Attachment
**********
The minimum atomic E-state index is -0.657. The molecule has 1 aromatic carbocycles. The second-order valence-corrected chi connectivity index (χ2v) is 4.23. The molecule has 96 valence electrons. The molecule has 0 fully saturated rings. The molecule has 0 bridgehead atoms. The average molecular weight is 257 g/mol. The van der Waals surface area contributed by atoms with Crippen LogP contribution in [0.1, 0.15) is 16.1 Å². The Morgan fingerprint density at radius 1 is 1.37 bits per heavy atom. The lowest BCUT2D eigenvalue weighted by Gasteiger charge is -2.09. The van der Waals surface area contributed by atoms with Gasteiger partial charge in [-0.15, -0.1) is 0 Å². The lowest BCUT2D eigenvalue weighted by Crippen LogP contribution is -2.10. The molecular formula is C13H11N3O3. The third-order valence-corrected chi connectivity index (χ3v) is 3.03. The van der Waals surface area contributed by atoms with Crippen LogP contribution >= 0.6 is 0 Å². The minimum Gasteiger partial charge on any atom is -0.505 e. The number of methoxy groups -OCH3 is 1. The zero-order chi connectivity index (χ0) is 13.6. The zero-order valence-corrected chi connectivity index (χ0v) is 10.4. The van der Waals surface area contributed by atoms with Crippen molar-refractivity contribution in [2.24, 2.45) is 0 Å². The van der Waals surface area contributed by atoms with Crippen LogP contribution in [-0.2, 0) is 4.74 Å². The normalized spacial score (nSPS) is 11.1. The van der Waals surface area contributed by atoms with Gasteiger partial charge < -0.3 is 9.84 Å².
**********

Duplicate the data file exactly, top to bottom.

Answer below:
The minimum atomic E-state index is -0.657. The molecule has 1 aromatic carbocycles. The second-order valence-corrected chi connectivity index (χ2v) is 4.23. The molecule has 96 valence electrons. The molecule has 0 fully saturated rings. The molecule has 0 bridgehead atoms. The average molecular weight is 257 g/mol. The van der Waals surface area contributed by atoms with Crippen LogP contribution in [0.1, 0.15) is 16.1 Å². The Morgan fingerprint density at radius 1 is 1.37 bits per heavy atom. The lowest BCUT2D eigenvalue weighted by Gasteiger charge is -2.09. The van der Waals surface area contributed by atoms with Gasteiger partial charge in [-0.15, -0.1) is 0 Å². The lowest BCUT2D eigenvalue weighted by Crippen LogP contribution is -2.10. The molecular formula is C13H11N3O3. The third-order valence-corrected chi connectivity index (χ3v) is 3.03. The van der Waals surface area contributed by atoms with Crippen LogP contribution >= 0.6 is 0 Å². The minimum Gasteiger partial charge on any atom is -0.505 e. The number of methoxy groups -OCH3 is 1. The zero-order chi connectivity index (χ0) is 13.6. The zero-order valence-corrected chi connectivity index (χ0v) is 10.4. The van der Waals surface area contributed by atoms with Crippen molar-refractivity contribution in [2.24, 2.45) is 0 Å². The van der Waals surface area contributed by atoms with Crippen LogP contribution in [-0.2, 0) is 4.74 Å². The normalized spacial score (nSPS) is 11.1. The van der Waals surface area contributed by atoms with Gasteiger partial charge < -0.3 is 9.84 Å².